Figure 1.

(a) Photo of specimen on contact pad and (b) schematic of measurement probe arrangement: (1 and 2) current contacts and (3 and 4) voltage contacts.

The layer conductivity of graphene was calculated as follows:

σ(T)=σ(T)LW (1)

where σ (Т) is the specimen conductivity, W is the conducting channel (graphene layer) width and L is the distance between the voltage contacts 3 and 4 in Fig. 1b. The relative magnetoresistance was calculated as follows:

MR=100R(B)-R(0)R(0) (2)

where R (B) and R (0) are the resistivities in a magnetic field with induction B and without magnetic field, respectively. The error of MR and σ (T) was within 5% and was mainly induced by the dimension measurement errors for the specimen and the electric contacts.

3. Results and discussion

Typical SEM images of the graphene specimens (Fig. 2a) with deposited Co particles (Co-Gr/SiO2) show that the average size <d> of the particles was close to 200 nm. X-ray photoelectron spectroscopy (XPS) of the Co-Gr/SiO2 specimen shows that the metallic particles form Co core / CoO shell structures [33, 34].

Figure 2.

(a) Example of SEM image and (b) map of band intensity ratio IG/ID for Co-G/SiO2 specimen, and histograms of Raman spectra band intensity ratio IG/ID for (c) G/SiO2 and (d) Co-G/SiO2.

The structures of the source twisted graphene and the Co-Gr/SiO2 specimen with deposited Co particles were studied using selected area Raman spectroscopy. Detailed analysis of the Raman spectra of the specimens was reported earlier [14, 33–36]. The spatial distribution of the IG/ID peak intensity ratio for the Co-Gr/SiO2 specimen is shown in Fig. 2b. The IG/ID peak intensity ratio histograms shown in Fig. 2b and c indicate a higher defect density of twisted graphene after cobalt deposition as compared to the as-synthesized G/SiO2 specimen.

Figure 3 shows the layer conductivity as a function of temperature σ (T) for the G/SiO2 specimen (Curve 1) and the Co-G/SiO2 specimen (Curve 2) in a zero magnetic field. The pattern of Curves 1 and 2 showing an increase in the conductivity with temperature suggests an activation electrotransport mechanism. Furthermore the σ (T) functions become linear in semilogarithmic coordinates at below 150–200 K.

The presence of the linear portions in the σ (Log[T]) coordinates is usually attributed to an interference contribution to Drude conductivity under weak localization conditions [12, 15–18, 27, 37–40].

Figure 3 indicates a transition to conductivity saturation at below 5–6 K. This can be accounted for by the fact that the carrier free path in polycrystalline CVD graphene tends to grain size with a decrease in temperature [41]. As a result the conductivity may become temperature-independent due to carrier scattering at grain boundaries. Furthermore as shown earlier [14] the high defect density of twisted graphene may necessitate taking into account the contribution of Mott’s 2D hopping mechanism at above 10 K.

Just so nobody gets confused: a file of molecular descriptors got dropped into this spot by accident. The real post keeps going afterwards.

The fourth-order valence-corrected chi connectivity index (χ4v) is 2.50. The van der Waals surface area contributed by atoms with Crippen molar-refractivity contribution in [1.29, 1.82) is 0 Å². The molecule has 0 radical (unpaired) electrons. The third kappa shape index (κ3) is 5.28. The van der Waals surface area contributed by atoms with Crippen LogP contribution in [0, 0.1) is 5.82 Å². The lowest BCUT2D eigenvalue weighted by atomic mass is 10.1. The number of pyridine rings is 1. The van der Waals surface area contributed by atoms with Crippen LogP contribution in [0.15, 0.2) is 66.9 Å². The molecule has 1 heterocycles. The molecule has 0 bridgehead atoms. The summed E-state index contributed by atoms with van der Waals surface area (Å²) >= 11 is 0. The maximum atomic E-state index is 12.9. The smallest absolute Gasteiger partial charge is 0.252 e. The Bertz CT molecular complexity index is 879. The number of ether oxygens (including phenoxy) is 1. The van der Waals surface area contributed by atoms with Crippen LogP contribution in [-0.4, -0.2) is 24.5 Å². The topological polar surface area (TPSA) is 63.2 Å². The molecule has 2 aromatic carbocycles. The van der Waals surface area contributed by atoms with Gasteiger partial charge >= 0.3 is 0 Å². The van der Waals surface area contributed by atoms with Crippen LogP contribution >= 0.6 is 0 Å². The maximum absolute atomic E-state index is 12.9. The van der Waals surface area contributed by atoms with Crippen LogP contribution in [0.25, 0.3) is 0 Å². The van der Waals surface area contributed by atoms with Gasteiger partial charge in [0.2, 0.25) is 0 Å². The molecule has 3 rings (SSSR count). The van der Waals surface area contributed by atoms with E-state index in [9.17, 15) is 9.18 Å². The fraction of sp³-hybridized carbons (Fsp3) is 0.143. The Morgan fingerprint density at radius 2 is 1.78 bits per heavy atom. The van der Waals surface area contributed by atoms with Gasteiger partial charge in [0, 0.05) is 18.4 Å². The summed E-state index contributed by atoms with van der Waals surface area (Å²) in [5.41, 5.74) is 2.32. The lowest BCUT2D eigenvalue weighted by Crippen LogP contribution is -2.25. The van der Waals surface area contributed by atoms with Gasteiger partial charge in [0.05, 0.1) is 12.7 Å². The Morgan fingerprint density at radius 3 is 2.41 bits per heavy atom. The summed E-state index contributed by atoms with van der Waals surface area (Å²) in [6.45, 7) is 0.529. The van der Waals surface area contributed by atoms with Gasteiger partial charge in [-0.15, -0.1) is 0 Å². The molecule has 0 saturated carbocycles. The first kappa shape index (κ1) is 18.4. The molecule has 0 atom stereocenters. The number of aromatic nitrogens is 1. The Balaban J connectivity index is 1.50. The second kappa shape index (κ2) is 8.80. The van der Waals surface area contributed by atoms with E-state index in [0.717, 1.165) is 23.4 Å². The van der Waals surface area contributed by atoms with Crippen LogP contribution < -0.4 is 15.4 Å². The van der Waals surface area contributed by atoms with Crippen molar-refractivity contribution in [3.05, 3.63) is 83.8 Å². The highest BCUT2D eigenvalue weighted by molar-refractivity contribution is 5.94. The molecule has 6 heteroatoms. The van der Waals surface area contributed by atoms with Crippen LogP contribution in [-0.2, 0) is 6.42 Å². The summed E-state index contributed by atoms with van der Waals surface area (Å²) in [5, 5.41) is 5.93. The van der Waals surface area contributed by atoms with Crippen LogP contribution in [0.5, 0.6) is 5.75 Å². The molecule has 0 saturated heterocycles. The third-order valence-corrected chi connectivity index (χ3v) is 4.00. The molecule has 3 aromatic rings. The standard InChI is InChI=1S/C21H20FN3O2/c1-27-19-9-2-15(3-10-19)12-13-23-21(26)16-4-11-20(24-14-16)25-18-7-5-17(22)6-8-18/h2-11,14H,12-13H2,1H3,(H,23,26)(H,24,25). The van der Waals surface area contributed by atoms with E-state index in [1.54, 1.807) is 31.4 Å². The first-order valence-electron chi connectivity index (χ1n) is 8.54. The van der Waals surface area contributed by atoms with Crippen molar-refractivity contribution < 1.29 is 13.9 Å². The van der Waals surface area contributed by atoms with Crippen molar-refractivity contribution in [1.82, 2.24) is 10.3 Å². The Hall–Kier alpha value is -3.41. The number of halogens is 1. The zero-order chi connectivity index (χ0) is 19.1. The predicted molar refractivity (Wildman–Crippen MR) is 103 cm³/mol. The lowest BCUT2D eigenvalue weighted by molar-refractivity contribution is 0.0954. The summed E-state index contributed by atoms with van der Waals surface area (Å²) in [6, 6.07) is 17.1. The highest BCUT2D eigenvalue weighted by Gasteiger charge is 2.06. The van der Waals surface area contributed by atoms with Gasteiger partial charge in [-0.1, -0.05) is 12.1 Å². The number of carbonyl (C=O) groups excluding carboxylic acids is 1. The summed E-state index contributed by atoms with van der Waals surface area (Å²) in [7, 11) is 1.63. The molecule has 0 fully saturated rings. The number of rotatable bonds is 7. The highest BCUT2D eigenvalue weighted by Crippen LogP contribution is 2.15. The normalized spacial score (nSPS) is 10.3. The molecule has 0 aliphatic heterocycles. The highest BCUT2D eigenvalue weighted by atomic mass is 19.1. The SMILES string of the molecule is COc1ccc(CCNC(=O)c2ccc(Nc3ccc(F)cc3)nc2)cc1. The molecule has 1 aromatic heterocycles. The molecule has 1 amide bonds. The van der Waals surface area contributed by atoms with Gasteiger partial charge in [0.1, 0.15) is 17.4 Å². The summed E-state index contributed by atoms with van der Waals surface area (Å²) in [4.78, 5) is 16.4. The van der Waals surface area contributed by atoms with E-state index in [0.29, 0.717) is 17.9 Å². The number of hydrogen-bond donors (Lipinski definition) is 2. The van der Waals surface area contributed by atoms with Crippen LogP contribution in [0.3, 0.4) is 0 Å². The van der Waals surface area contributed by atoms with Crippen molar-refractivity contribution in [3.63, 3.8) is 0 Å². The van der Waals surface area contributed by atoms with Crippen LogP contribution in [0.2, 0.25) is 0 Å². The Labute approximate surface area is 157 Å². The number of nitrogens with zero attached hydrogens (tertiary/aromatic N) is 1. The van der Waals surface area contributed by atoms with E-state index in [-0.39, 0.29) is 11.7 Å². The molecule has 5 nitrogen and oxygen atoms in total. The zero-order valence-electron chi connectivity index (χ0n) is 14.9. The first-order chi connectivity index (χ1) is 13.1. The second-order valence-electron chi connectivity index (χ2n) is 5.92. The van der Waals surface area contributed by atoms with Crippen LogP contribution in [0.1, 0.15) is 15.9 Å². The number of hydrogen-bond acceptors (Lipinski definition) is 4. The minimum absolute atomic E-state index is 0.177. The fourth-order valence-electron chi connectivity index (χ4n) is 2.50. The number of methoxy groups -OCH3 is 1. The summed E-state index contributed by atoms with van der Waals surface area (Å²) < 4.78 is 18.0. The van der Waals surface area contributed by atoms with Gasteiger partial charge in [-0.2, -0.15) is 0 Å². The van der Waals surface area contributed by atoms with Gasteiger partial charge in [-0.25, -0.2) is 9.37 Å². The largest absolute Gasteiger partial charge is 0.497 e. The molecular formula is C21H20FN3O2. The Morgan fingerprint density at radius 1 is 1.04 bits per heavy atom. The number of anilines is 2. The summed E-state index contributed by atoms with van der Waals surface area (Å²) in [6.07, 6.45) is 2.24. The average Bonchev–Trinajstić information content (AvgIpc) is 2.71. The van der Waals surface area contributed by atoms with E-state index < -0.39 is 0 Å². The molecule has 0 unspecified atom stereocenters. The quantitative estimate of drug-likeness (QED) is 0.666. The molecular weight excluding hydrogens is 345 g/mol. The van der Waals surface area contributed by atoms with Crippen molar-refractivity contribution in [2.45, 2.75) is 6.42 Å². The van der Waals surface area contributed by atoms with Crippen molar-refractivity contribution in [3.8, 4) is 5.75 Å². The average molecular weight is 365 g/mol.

Raman scattering and SEM data suggest that Co particle deposition onto a twisted graphene layer increases the defect density of the Co-G/SiO2 specimen in comparison with source G/SiO2. Nevertheless comparison of Curves 1 and 2 in Fig. 3 clearly indicates a decrease in the resistance after Co particle deposition. This testifies to the formation of a good (barrier-free) electric contact between the Co particles and the graphene layer. Thus as noted earlier [14, 31] metallic clusters bridge the underlying grain boundaries in the initial twisted polycrystalline graphene layer. Thus the XPS-detected CoO shell is only present on the top of the cobalt particles and does not isolate the cobalt/graphene interface.

Figure 3.

Layer conductivity as a function of temperature σ (T) in semilogarithmic coordinates for (1) G/SiO2 and (2) Co-G/SiO2.

One can reasonably assume that cobalt particle deposition can similarly affect the carrier phase break length at the crossing with the graphene/Co particle interfaces. The phase break time determined for a Co-G/SiO2 specimen from the σ(T) temperature functions [14] was one order of magnitude greater than that for the source G/SiO2 specimen. However the cited work only dealt with the interference contribution to Drude conductivity for weak localization [38, 40].

To reveal other potential contributions to magnetotransport we analyzed the relative magnetoresistance as a function of magnetic field MR (В,Т) (Fig. 4). The following three important features of these MR (В,Т) functions are worth special mentioning. First, both specimens exhibit a competition between the negative and positive magnetoresistance effect contributions at low temperatures. Secondly, the negative magnetoresistance contribution at below 50 L only dominates in magnetic fields of below 1 Tl. Furthermore Co particle deposition reduces the negative magnetoresistance contribution as follows from Curves 14 in Fig. 4. Thirdly, the positive magnetoresistance contribution to MR (В,Т) increases with an increase in both the magnetic induction B and temperature. As a result the negative magnetoresistance contribution is completely suppressed at T > 100–120 K and only positive magnetoresistance effect is observed. MR (В) of the CoG/SiO2 specimens (Curves 57 in Fig. 3a) increases with temperature and magnetic field much more rapidly than for the source G/SiO2 specimen.